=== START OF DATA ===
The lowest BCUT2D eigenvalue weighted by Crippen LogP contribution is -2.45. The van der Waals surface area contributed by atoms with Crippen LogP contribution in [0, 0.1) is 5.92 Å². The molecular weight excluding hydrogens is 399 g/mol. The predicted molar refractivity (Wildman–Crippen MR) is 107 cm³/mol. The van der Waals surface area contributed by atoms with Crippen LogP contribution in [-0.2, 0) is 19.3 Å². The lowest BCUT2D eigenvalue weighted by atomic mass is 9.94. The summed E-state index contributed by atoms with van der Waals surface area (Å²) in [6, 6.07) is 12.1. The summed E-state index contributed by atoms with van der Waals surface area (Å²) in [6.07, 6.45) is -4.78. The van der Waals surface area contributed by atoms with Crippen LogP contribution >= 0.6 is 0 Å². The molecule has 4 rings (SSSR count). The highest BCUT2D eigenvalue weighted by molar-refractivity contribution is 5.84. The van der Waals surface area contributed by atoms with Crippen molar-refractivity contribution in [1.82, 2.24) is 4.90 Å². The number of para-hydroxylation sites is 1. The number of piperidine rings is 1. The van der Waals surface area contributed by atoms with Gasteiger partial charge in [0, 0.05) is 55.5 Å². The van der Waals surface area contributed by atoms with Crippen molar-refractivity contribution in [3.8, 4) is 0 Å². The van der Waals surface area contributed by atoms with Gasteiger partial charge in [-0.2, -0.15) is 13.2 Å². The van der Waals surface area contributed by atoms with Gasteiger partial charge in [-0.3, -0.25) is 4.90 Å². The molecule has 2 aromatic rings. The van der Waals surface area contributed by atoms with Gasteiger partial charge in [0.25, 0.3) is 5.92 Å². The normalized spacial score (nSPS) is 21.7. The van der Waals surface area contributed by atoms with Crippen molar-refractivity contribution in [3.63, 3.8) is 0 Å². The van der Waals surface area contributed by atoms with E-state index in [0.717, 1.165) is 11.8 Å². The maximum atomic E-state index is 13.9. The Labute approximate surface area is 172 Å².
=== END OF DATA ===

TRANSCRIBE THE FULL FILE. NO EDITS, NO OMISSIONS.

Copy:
The lowest BCUT2D eigenvalue weighted by Crippen LogP contribution is -2.45. The van der Waals surface area contributed by atoms with Crippen LogP contribution in [0, 0.1) is 5.92 Å². The molecular weight excluding hydrogens is 399 g/mol. The predicted molar refractivity (Wildman–Crippen MR) is 107 cm³/mol. The van der Waals surface area contributed by atoms with Crippen LogP contribution in [-0.2, 0) is 19.3 Å². The lowest BCUT2D eigenvalue weighted by atomic mass is 9.94. The summed E-state index contributed by atoms with van der Waals surface area (Å²) in [6, 6.07) is 12.1. The summed E-state index contributed by atoms with van der Waals surface area (Å²) in [6.07, 6.45) is -4.78. The van der Waals surface area contributed by atoms with Crippen LogP contribution >= 0.6 is 0 Å². The molecule has 4 rings (SSSR count). The highest BCUT2D eigenvalue weighted by molar-refractivity contribution is 5.84. The van der Waals surface area contributed by atoms with Crippen molar-refractivity contribution in [1.82, 2.24) is 4.90 Å². The number of para-hydroxylation sites is 1. The number of piperidine rings is 1. The van der Waals surface area contributed by atoms with Gasteiger partial charge in [0, 0.05) is 55.5 Å². The van der Waals surface area contributed by atoms with Crippen molar-refractivity contribution in [3.8, 4) is 0 Å². The van der Waals surface area contributed by atoms with Gasteiger partial charge in [-0.2, -0.15) is 13.2 Å². The van der Waals surface area contributed by atoms with Gasteiger partial charge in [-0.3, -0.25) is 4.90 Å². The molecule has 2 aromatic rings. The van der Waals surface area contributed by atoms with Gasteiger partial charge in [0.25, 0.3) is 5.92 Å². The normalized spacial score (nSPS) is 21.7. The van der Waals surface area contributed by atoms with Crippen molar-refractivity contribution in [3.63, 3.8) is 0 Å². The van der Waals surface area contributed by atoms with E-state index in [0.717, 1.165) is 11.8 Å². The maximum atomic E-state index is 13.9. The Labute approximate surface area is 172 Å².